"Let books be your dining table, / And you shall be full of delights. / Let them be your
And you shall sleep restful nights" (St. Ephraim the Syrian).

Monday, November 28, 2011

Quo Vadis Aegyptus?

As I have noted before, the situation facing Egypt's Coptic Christians in their country continues to be very grim indeed. The so-called Arab Spring has not given way to much hope for the Copts, but we must pray that the situation turns for the better for these most long-suffering of persecuted Christians.

A new book has just been published by Yale University Press that may shed some light on recent history of Egypt, and more recent events: Tarek Osman, Egypt on the Brink: From Nasser to Mubarak (Yale UP, 2011), 304pp.

About this book, the publisher tells us:

Famous until the 1950s for its religious pluralism and extraordinary cultural heritage, Egypt is now seen as an increasingly repressive and divided land, home of the Muslim Brotherhood and an opaque regime headed by the aging President Mubarak.
In this immensely readable and thoroughly researched book, Tarek Osman explores what has happened to the biggest Arab nation since President Nasser took control of the country in 1954. He examines Egypt’s central role in the development of the two crucial movements of the period, Arab nationalism and radical Islam; the increasingly contentious relationship between Muslims and Christians; and perhaps most important of all, the rift between the cosmopolitan elite and the mass of the undereducated and underemployed population, more than half of whom are aged under thirty. This is an essential guide to one of the Middle East’s most important but least understood states.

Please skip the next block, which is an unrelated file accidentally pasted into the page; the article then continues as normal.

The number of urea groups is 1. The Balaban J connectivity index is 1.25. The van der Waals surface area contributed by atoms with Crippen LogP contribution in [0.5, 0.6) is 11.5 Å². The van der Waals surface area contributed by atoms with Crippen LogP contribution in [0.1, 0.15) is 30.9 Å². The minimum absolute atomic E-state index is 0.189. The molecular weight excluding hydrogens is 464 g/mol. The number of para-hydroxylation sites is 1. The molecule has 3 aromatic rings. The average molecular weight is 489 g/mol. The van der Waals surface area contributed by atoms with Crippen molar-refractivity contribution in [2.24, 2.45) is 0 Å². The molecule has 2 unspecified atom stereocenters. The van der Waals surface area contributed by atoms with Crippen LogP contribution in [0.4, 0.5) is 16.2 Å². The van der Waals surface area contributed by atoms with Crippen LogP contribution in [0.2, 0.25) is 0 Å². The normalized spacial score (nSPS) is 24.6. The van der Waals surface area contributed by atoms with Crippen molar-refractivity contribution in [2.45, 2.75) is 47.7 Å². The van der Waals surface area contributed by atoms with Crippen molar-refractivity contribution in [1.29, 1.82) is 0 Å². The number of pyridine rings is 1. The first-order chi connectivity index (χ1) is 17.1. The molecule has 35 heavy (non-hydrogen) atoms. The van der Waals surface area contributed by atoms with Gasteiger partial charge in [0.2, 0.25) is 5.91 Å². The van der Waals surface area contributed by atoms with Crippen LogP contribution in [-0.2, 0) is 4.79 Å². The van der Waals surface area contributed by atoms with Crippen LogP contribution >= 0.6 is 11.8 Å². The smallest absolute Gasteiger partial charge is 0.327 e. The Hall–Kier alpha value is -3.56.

Chapter 5, "Egyptian Christians" looks to be of especial interest, but the whole book treats a crucial area of our time, and will be expertly reviewed in 2012 in Logos: A Journal of Eastern Christian Studies, to which you may subscribe here.

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